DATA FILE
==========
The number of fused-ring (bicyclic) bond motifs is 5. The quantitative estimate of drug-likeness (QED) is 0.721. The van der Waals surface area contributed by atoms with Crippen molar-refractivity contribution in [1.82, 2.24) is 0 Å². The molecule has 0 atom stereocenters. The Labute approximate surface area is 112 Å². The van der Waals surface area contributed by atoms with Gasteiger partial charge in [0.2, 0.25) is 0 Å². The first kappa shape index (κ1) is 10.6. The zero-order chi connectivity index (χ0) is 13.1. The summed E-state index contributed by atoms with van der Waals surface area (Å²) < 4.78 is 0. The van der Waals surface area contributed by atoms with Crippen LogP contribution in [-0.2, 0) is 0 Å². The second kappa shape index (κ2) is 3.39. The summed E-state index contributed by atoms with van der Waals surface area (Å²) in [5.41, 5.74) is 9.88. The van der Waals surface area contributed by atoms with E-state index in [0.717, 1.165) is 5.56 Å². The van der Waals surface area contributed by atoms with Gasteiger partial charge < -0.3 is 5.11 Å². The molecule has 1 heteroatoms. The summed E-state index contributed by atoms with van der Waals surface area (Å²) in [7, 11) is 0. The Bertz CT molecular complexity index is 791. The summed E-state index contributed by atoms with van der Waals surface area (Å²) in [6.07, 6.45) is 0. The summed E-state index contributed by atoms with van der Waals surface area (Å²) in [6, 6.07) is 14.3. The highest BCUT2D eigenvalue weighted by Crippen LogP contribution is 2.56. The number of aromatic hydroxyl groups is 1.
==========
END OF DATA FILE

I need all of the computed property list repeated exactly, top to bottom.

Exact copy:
The number of fused-ring (bicyclic) bond motifs is 5. The quantitative estimate of drug-likeness (QED) is 0.721. The van der Waals surface area contributed by atoms with Crippen molar-refractivity contribution in [1.82, 2.24) is 0 Å². The molecule has 0 atom stereocenters. The Labute approximate surface area is 112 Å². The van der Waals surface area contributed by atoms with Gasteiger partial charge in [0.2, 0.25) is 0 Å². The first kappa shape index (κ1) is 10.6. The zero-order chi connectivity index (χ0) is 13.1. The summed E-state index contributed by atoms with van der Waals surface area (Å²) < 4.78 is 0. The van der Waals surface area contributed by atoms with Crippen LogP contribution in [-0.2, 0) is 0 Å². The second kappa shape index (κ2) is 3.39. The summed E-state index contributed by atoms with van der Waals surface area (Å²) in [5.41, 5.74) is 9.88. The van der Waals surface area contributed by atoms with E-state index in [0.717, 1.165) is 5.56 Å². The van der Waals surface area contributed by atoms with Gasteiger partial charge < -0.3 is 5.11 Å². The molecule has 1 heteroatoms. The summed E-state index contributed by atoms with van der Waals surface area (Å²) in [7, 11) is 0. The Bertz CT molecular complexity index is 791. The summed E-state index contributed by atoms with van der Waals surface area (Å²) in [6.07, 6.45) is 0. The summed E-state index contributed by atoms with van der Waals surface area (Å²) in [6, 6.07) is 14.3. The highest BCUT2D eigenvalue weighted by Crippen LogP contribution is 2.56. The number of aromatic hydroxyl groups is 1.